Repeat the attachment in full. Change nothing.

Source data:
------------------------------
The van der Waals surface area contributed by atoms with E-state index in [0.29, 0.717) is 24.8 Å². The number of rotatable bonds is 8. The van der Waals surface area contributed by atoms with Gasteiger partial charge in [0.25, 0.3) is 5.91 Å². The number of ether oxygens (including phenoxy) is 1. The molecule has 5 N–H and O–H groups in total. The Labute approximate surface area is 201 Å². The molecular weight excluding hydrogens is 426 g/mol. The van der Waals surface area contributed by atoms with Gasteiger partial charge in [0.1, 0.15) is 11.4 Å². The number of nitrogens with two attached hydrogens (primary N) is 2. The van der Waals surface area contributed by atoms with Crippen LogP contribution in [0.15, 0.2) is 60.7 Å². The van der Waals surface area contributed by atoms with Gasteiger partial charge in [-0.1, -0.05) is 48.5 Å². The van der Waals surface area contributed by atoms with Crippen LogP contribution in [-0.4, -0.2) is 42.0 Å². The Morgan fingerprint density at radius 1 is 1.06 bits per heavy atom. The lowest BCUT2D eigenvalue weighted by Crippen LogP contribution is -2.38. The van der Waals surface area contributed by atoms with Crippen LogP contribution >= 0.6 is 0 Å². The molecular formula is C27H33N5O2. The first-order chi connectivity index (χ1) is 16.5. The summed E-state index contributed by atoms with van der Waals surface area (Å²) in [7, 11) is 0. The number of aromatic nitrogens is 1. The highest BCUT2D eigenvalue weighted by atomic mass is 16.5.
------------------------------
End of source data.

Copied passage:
The van der Waals surface area contributed by atoms with E-state index in [0.29, 0.717) is 24.8 Å². The number of rotatable bonds is 8. The van der Waals surface area contributed by atoms with Gasteiger partial charge in [0.25, 0.3) is 5.91 Å². The number of ether oxygens (including phenoxy) is 1. The molecule has 5 N–H and O–H groups in total. The Labute approximate surface area is 201 Å². The molecular weight excluding hydrogens is 426 g/mol. The van der Waals surface area contributed by atoms with Gasteiger partial charge in [0.1, 0.15) is 11.4 Å². The number of nitrogens with two attached hydrogens (primary N) is 2. The van der Waals surface area contributed by atoms with Crippen LogP contribution in [0.15, 0.2) is 60.7 Å². The van der Waals surface area contributed by atoms with Gasteiger partial charge in [-0.1, -0.05) is 48.5 Å². The van der Waals surface area contributed by atoms with Crippen LogP contribution in [-0.4, -0.2) is 42.0 Å². The Morgan fingerprint density at radius 1 is 1.06 bits per heavy atom. The lowest BCUT2D eigenvalue weighted by Crippen LogP contribution is -2.38. The van der Waals surface area contributed by atoms with Crippen LogP contribution >= 0.6 is 0 Å². The molecular formula is C27H33N5O2. The first-order chi connectivity index (χ1) is 16.5. The summed E-state index contributed by atoms with van der Waals surface area (Å²) in [7, 11) is 0. The number of aromatic nitrogens is 1. The highest BCUT2D eigenvalue weighted by atomic mass is 16.5.